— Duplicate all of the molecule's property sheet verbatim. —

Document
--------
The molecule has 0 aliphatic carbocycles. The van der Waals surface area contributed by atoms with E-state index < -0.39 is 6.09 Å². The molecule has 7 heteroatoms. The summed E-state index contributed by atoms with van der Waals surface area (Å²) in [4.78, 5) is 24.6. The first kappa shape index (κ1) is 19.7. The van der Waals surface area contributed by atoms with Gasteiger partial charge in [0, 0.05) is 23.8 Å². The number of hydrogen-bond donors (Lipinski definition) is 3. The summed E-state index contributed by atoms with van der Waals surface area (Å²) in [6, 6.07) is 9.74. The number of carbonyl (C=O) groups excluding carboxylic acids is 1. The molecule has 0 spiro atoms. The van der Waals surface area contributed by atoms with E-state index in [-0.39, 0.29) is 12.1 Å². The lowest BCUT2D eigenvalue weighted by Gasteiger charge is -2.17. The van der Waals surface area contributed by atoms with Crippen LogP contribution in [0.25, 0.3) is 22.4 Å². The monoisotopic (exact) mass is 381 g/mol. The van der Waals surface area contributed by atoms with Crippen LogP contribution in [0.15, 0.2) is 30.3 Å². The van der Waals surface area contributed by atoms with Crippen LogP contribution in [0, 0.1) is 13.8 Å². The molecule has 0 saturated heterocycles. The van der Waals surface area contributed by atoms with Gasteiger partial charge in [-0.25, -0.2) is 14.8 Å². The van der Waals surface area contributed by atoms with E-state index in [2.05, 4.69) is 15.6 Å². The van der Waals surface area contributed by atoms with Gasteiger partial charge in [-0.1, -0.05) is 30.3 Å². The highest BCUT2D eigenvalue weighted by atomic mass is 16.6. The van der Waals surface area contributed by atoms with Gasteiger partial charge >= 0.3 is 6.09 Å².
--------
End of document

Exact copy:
The molecule has 0 aliphatic carbocycles. The van der Waals surface area contributed by atoms with E-state index < -0.39 is 6.09 Å². The molecule has 7 heteroatoms. The summed E-state index contributed by atoms with van der Waals surface area (Å²) in [4.78, 5) is 24.6. The first kappa shape index (κ1) is 19.7. The van der Waals surface area contributed by atoms with Gasteiger partial charge in [0, 0.05) is 23.8 Å². The number of hydrogen-bond donors (Lipinski definition) is 3. The summed E-state index contributed by atoms with van der Waals surface area (Å²) in [6, 6.07) is 9.74. The number of carbonyl (C=O) groups excluding carboxylic acids is 1. The molecule has 0 spiro atoms. The van der Waals surface area contributed by atoms with E-state index in [-0.39, 0.29) is 12.1 Å². The lowest BCUT2D eigenvalue weighted by Gasteiger charge is -2.17. The van der Waals surface area contributed by atoms with Crippen LogP contribution in [0.25, 0.3) is 22.4 Å². The monoisotopic (exact) mass is 381 g/mol. The van der Waals surface area contributed by atoms with Crippen LogP contribution in [0.15, 0.2) is 30.3 Å². The van der Waals surface area contributed by atoms with Crippen LogP contribution in [0, 0.1) is 13.8 Å². The molecule has 0 saturated heterocycles. The van der Waals surface area contributed by atoms with Gasteiger partial charge in [-0.25, -0.2) is 14.8 Å². The van der Waals surface area contributed by atoms with E-state index in [2.05, 4.69) is 15.6 Å². The van der Waals surface area contributed by atoms with Gasteiger partial charge in [-0.1, -0.05) is 30.3 Å². The highest BCUT2D eigenvalue weighted by atomic mass is 16.6. The van der Waals surface area contributed by atoms with Gasteiger partial charge >= 0.3 is 6.09 Å².